The Case for Killing

Two plans for murder are colliding.


In The Case for Killing, Peter Bradley is Canada’s top anti-trust lawyer. He has it all — a trophy wife, Rosedale mansion, idyllic summer home and national acclaim. He thinks of himself as a good man but his enemies, everywhere and close, beg to differ. One even thinks he needs to die.

Bradley is consumed by a different threat. His firm is hiring his greatest rival without his approval. He feels an attack on his pre-eminence and quietly seethes with revenge. Bradley charges fat fees advising clients how to deal with their competition. But when he imagines the competition from his rival, his advice to himself is simple — eliminate it.

Who survives?

Amazon, Sleuth of Baker Street, A Different Drummer.


“A slight variation on the whodunit — a whomightdoit — but with all the trimmings of a satisfyingly complex murder mystery.” — Kirkus Reviews

“Gun, gun, who’s got the gun?

Peter Fritze, in an excellent debut crime novel, takes us into a high-paced Toronto legal milieu chuck-full of wannabe killers. If the character’s not “packing”, he or she wants to be! Everyone has a grudge—from our central character, aging anti-trust lawyer Peter Bradley, to his wife the voluptuous Amy. As it turns out—and I won’t tell—some of the red herrings have the greatest murderous motivation.

Which takes me to the title: “The Case for Killing”. In a world where viewers love psychopathic Dexter who murders in each episode, Walter White who runs amok peddling meth in “Breaking Bad” and Nurse Jackie who sniffs speed to keep nursing, is there really a case for killing high-powered, selfish, anti-trust lawyer Peter Bradley? Methinks not! His wife is a user—conniving and cheating. His bosses undermine him with a high-level hire on which he should have been consulted; his juniors and secretary have issues. I kinda feel sorry for the guy. But then, obviously, at least one character doesn’t.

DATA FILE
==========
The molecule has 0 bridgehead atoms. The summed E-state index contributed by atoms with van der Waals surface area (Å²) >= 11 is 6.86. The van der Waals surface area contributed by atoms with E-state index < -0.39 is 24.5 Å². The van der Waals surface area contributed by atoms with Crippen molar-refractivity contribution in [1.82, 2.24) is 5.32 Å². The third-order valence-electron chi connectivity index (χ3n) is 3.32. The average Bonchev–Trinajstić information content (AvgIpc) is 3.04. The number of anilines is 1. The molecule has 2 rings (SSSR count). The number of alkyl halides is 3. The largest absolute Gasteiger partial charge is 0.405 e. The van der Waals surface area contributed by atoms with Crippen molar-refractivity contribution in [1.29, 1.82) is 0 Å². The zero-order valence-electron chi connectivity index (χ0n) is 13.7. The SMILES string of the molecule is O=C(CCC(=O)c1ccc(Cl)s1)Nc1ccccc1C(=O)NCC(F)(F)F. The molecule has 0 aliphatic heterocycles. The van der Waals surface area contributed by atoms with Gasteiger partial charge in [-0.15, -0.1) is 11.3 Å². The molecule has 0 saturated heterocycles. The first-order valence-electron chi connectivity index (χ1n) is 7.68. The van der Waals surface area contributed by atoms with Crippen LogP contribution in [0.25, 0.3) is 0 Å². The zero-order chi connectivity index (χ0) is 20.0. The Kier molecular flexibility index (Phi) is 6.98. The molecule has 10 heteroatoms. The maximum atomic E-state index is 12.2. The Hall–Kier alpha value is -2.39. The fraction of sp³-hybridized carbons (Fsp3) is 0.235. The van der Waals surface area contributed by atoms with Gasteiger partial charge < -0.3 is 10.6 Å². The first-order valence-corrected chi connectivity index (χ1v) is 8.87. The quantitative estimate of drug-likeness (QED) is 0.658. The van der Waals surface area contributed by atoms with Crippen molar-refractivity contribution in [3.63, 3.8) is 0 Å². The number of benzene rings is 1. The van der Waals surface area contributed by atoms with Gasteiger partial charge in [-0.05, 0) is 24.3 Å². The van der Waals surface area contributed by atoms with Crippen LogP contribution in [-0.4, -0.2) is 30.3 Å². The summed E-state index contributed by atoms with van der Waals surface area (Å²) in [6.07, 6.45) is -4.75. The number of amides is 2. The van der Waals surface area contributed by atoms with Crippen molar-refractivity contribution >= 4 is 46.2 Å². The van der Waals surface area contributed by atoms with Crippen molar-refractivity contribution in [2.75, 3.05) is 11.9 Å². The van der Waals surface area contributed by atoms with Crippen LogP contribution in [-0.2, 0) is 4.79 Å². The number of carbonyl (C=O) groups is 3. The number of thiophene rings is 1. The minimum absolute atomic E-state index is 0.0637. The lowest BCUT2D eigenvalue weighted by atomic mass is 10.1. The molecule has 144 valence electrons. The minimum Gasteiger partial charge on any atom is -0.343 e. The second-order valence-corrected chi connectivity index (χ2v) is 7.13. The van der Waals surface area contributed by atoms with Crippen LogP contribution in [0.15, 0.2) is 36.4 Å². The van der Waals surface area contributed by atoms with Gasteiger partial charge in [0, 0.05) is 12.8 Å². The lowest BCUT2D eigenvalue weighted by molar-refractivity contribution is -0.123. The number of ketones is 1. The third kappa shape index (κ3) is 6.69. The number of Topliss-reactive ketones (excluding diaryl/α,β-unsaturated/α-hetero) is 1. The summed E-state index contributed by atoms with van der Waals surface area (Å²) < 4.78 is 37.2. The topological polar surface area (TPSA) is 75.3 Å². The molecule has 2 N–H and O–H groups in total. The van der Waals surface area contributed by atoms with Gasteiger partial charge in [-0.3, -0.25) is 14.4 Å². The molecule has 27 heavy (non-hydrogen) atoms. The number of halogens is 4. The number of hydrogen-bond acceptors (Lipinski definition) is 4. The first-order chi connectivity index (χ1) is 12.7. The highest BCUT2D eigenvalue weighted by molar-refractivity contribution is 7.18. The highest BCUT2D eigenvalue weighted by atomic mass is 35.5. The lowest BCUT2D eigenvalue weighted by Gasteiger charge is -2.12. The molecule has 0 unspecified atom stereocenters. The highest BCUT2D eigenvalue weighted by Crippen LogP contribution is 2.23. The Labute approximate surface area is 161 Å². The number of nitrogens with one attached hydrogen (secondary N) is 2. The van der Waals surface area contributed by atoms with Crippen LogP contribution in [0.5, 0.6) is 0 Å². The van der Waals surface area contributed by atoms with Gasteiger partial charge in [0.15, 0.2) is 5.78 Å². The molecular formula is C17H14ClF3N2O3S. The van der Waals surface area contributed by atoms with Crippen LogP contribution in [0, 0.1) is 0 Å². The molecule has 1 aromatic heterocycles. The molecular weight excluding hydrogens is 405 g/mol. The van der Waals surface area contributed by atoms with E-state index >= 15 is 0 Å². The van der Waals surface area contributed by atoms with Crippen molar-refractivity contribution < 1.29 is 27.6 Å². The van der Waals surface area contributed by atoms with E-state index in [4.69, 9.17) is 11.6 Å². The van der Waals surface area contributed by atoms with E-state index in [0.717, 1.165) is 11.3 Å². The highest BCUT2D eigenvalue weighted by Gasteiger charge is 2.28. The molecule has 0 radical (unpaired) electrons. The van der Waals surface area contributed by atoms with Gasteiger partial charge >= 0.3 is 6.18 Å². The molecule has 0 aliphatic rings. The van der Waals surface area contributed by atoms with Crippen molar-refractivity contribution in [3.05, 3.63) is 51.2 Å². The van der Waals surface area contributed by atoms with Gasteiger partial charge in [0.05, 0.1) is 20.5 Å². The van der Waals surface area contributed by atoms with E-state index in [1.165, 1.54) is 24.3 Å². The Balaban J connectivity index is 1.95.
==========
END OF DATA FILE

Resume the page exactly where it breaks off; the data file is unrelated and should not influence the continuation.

On a technical level, Fritze’s pace is fast, the dialogue seamless and the prose flows. He brings the city of Toronto to life. His sex scenes are spicy and his legal world venal. And then, there’s that important reflective after-glow. Not every novelist entices the reader to go back to consider plot, characters, motivation. Well, I went back and I bet many a reader will as well.

Peter Fritze has crafted a great case for reading!” —  Angie Littlefield

“Thoroughly enjoyed this book. It kept me reading. I loved being able to relate to the Toronto locations/streets/venues much like Robert Rotenberg’s books and his characters were so well described. A surprise ending, at least for me! Keep on writing Peter!!” — Brenda Charters

“This book has an intriguing story line with a couple of unexpected twists. It is a ” quick read ” that holds the attention of the reader from beginning to end. — Brenda Holmes

“A wild, intricate ride with dark, unsettling characters. Hard to put down.” —  Peter Armstrong

“Great book! I started reading it yesterday AM and ended up finishing it in the middle of the night, because I couldn’t put it down! It’s a pleasure to read a crime drama set in my own backyard, rather than the demi-monde of 50’s LA or the mean streets of New York.” —  Aaron Davis

“This complex murder mystery presents a look at the seedier side of the business and legal upper crust. These are the people who form the business and legal elite. Despite their wealth and power, their expensive automobiles, their fancy clothes, and their large houses they are subject to the same vices as the lower elements of society. They live behind a façade of virtue and respectability when in fact their lives do not mirror this image. All this is set against a backdrop of downtown Toronto’s business and financial district making for an intriguing read that keeps you guessing until the end.” —  Deborah Carla Eker

“Exciting Thriller Debut

The Case for Killing does very well at the two things I like best in a thriller. It has a convincing plot and an exciting narrative. For me, more importantly, it also paints what appears to be a realistic picture of two different worlds — that of Bay Street Law and also of the Toronto criminal underworld, in an exciting way. I am eagerly awaiting more from Peter Fritze!!” — Professor Matt Davison